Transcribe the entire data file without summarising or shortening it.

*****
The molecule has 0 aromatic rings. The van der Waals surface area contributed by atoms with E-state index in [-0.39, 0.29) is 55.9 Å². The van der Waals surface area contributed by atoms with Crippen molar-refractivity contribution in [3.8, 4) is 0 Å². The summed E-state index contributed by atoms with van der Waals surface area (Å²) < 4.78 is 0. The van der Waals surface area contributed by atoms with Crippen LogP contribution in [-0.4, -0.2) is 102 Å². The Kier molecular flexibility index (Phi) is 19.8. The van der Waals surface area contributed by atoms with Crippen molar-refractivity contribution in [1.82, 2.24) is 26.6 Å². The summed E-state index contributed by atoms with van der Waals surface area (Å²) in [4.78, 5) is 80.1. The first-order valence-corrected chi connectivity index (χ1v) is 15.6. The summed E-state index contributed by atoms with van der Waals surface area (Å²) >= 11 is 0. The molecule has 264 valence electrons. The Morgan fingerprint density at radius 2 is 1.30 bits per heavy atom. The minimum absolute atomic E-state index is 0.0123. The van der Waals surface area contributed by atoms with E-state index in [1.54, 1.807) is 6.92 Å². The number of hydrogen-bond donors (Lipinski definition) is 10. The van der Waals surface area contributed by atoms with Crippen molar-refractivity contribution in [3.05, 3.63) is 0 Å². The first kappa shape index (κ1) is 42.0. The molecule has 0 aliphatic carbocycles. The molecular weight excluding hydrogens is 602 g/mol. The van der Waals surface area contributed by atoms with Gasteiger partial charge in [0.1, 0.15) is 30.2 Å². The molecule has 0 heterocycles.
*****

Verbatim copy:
The molecule has 0 aromatic rings. The van der Waals surface area contributed by atoms with E-state index in [-0.39, 0.29) is 55.9 Å². The van der Waals surface area contributed by atoms with Crippen molar-refractivity contribution in [3.8, 4) is 0 Å². The summed E-state index contributed by atoms with van der Waals surface area (Å²) < 4.78 is 0. The van der Waals surface area contributed by atoms with Crippen LogP contribution in [-0.4, -0.2) is 102 Å². The Kier molecular flexibility index (Phi) is 19.8. The van der Waals surface area contributed by atoms with Crippen molar-refractivity contribution in [1.82, 2.24) is 26.6 Å². The summed E-state index contributed by atoms with van der Waals surface area (Å²) in [4.78, 5) is 80.1. The first-order valence-corrected chi connectivity index (χ1v) is 15.6. The summed E-state index contributed by atoms with van der Waals surface area (Å²) >= 11 is 0. The molecule has 264 valence electrons. The Morgan fingerprint density at radius 2 is 1.30 bits per heavy atom. The minimum absolute atomic E-state index is 0.0123. The van der Waals surface area contributed by atoms with E-state index in [1.54, 1.807) is 6.92 Å². The number of hydrogen-bond donors (Lipinski definition) is 10. The van der Waals surface area contributed by atoms with Crippen molar-refractivity contribution in [3.05, 3.63) is 0 Å². The first kappa shape index (κ1) is 42.0. The molecule has 0 aliphatic carbocycles. The molecular weight excluding hydrogens is 602 g/mol. The van der Waals surface area contributed by atoms with Gasteiger partial charge in [0.1, 0.15) is 30.2 Å². The molecule has 0 heterocycles.